Historical information provided by The Jim Henson Company Archivist:
Jim enjoyed getting his work out in whatever format was available – first on the airwaves and then to viewers on various home video formats. In 1984, the first run of The Muppet Show was long finished, and Jim was eager to get compilations of the program out on home video. That year, he and Jerry Juhl chose clips organized by theme, and created wrap-around introductions which were videotaped in October. The tapes, distributed by CBS/Fox under their Playhouse Video label, included such titles as The Kermit and Piggy Story (with Cheryl Ladd, Tony Randall, Loretta Swit, Raquel Welch), The Muppet Revue (with Harry Belafonte, Rita Moreno, Linda Ronstadt, Paul Williams), Gonzo Presents Muppet Weird Stuff (with Julie Andrews, John Cleese, Dom DeLuise, Madeline Kahn, Vincent Price, Jean Stapleton), Muppet Treasures (with Loretta Lynn, Ethel Merman, Zero Mostel, Buddy Rich, Peter Sellers, Paul Simon), Children’s Songs and Stories with the Muppets (with Julie Andrews, Charles Aznavour, Judy Collins, John Denver, Brooke Shields, Twiggy), and Rock Music with the Muppets (with Alice Cooper, Debbie Harry, Helen Reddy, Linda Ronstadt, Leo Sayer, Paul Simon, Loretta Swit, Ben Vereen).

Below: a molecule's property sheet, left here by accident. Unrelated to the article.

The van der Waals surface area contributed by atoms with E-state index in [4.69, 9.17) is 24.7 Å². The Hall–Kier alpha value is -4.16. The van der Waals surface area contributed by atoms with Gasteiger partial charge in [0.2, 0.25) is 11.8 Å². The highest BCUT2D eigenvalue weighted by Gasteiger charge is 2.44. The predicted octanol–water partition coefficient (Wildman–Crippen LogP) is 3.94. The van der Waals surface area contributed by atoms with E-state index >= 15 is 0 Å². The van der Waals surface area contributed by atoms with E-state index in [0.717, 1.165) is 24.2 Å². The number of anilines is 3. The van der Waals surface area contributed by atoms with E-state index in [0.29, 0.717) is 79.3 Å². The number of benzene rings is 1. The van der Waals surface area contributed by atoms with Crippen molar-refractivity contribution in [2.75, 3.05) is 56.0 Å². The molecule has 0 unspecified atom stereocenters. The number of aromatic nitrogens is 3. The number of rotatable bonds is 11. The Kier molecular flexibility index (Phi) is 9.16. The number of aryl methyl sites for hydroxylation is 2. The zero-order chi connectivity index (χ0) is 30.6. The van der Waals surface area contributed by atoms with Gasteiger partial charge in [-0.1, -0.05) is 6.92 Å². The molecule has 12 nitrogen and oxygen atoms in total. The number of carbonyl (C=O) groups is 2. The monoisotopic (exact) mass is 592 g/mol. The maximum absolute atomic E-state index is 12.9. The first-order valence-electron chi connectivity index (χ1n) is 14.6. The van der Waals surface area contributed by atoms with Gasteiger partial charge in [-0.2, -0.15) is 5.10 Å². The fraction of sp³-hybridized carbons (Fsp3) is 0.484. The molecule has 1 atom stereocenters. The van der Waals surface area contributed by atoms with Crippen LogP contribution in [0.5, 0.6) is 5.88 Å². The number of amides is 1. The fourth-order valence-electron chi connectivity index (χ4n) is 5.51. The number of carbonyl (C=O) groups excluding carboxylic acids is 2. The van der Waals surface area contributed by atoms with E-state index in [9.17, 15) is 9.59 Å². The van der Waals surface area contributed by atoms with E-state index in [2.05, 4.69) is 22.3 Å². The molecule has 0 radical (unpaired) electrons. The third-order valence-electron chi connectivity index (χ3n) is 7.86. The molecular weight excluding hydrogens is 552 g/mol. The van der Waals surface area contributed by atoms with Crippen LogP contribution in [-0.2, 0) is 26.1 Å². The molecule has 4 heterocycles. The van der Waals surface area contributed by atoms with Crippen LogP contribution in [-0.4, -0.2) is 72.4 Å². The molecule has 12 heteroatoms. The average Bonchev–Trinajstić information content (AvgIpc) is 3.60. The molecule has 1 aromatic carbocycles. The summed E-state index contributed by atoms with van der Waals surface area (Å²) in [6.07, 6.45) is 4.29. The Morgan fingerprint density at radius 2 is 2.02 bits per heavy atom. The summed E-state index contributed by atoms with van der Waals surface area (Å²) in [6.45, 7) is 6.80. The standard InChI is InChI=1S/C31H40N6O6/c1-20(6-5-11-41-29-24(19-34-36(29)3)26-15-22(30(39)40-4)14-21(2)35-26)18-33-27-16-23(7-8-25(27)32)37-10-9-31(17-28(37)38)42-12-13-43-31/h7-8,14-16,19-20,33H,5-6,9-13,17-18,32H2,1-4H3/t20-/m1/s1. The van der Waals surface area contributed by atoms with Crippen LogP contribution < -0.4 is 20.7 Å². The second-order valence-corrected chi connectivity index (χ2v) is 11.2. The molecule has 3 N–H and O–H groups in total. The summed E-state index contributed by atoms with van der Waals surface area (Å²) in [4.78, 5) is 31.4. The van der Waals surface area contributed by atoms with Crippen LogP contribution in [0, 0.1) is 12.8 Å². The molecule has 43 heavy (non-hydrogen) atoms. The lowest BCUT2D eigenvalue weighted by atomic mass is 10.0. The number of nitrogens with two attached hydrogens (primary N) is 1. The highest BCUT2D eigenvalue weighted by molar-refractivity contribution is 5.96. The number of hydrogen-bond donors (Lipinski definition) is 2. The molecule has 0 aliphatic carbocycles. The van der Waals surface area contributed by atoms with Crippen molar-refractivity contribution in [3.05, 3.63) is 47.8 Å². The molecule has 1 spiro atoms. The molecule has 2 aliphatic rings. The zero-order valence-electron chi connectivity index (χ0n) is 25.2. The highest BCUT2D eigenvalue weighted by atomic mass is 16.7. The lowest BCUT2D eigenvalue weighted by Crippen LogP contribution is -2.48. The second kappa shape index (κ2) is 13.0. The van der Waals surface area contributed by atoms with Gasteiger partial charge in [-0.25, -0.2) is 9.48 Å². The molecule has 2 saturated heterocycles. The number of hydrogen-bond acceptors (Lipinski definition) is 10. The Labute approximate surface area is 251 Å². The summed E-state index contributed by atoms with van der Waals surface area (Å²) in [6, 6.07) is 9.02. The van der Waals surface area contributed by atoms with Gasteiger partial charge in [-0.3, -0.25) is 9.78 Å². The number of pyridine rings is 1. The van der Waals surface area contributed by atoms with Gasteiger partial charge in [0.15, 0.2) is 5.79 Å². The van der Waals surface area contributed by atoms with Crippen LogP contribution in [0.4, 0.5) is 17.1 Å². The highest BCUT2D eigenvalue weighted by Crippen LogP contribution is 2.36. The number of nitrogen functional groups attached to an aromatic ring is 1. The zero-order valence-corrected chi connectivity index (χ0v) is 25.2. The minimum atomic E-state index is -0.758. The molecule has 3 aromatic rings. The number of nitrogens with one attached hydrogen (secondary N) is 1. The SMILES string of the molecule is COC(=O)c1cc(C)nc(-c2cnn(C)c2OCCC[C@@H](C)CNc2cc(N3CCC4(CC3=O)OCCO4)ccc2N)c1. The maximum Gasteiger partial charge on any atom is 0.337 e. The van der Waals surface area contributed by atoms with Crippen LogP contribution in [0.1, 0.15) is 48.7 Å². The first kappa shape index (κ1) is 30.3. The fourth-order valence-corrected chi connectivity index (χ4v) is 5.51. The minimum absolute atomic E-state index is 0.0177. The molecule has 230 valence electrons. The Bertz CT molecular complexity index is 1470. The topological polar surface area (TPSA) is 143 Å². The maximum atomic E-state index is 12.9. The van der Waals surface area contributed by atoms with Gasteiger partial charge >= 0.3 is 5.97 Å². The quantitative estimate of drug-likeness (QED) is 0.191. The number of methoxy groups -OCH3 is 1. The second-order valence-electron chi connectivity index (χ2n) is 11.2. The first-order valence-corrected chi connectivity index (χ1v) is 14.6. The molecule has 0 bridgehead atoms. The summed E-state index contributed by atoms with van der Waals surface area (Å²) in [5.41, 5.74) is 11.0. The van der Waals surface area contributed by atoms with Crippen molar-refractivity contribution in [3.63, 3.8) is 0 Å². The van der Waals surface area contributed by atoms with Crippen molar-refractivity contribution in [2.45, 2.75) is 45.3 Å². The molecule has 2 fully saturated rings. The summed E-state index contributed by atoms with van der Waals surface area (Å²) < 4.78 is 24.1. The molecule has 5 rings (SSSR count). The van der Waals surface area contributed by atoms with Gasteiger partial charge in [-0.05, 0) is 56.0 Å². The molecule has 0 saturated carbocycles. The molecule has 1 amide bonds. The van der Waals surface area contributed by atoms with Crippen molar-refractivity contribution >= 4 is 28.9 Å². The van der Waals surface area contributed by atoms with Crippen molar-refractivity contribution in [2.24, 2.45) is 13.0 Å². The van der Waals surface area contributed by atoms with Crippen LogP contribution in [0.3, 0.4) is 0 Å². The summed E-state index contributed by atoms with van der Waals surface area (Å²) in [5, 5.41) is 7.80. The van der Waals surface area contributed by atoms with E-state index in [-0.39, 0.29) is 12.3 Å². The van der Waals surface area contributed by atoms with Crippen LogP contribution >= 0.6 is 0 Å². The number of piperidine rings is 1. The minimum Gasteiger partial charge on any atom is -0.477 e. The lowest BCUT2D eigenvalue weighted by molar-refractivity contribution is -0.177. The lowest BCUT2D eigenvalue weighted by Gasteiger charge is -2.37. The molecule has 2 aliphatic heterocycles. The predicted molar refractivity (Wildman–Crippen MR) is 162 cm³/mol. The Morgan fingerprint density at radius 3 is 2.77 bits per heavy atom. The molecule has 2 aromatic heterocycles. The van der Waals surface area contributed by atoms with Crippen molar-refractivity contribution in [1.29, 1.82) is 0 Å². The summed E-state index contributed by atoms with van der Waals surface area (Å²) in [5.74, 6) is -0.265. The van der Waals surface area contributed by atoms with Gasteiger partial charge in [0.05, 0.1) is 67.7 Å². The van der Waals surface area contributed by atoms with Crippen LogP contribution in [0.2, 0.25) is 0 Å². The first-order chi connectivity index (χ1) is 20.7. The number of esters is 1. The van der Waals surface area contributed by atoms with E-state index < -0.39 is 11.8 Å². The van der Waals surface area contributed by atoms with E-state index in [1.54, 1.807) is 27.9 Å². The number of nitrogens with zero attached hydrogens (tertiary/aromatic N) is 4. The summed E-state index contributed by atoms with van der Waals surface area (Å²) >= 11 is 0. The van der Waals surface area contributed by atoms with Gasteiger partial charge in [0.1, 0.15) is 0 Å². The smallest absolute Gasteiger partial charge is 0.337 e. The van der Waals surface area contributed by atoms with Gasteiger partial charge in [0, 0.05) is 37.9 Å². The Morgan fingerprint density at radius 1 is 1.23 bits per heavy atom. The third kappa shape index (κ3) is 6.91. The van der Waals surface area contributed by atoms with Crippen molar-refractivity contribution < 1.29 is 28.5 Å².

Putting out existing shows on video was a wonderful way to reach audiences, but Jim was also excited by the possibilities of creating original material for the home viewer. By the mid 1980s, he was thinking about television as an interactive media, having audiences be active participants rather than passive viewers. And about a decade before Baby Einstein, Jim decided he wanted to develop interactive home videos with educational undertones specifically for babies or toddlers. The result was a series, taped in 1988, called Play-Along videos distributed by Lorimar.
The series was meant to engage children of various ages with activities like making music, drawing, telling jokes and storytelling. Marketed as “video-active”, the Play-Along videos attempted to “treat kids as more than just spectators”. Jim sketched out activities for babies and designed two new humanoid characters, P.J. and Kai-Lee who joined the Classic Muppets in the activities. Jim even got into the act for the Neat Stuff video, demonstrating how to skip rocks in Central Park. The final result was a series of six tapes: Sing-Along, Dance-Along, Do-Along; Neat Stuff…To Know and To Do; Wow, You’re A Cartoonist; Hey! You’re as Funny as Fozzie Bear; Peek-A-Boo; and Mother Goose Stories.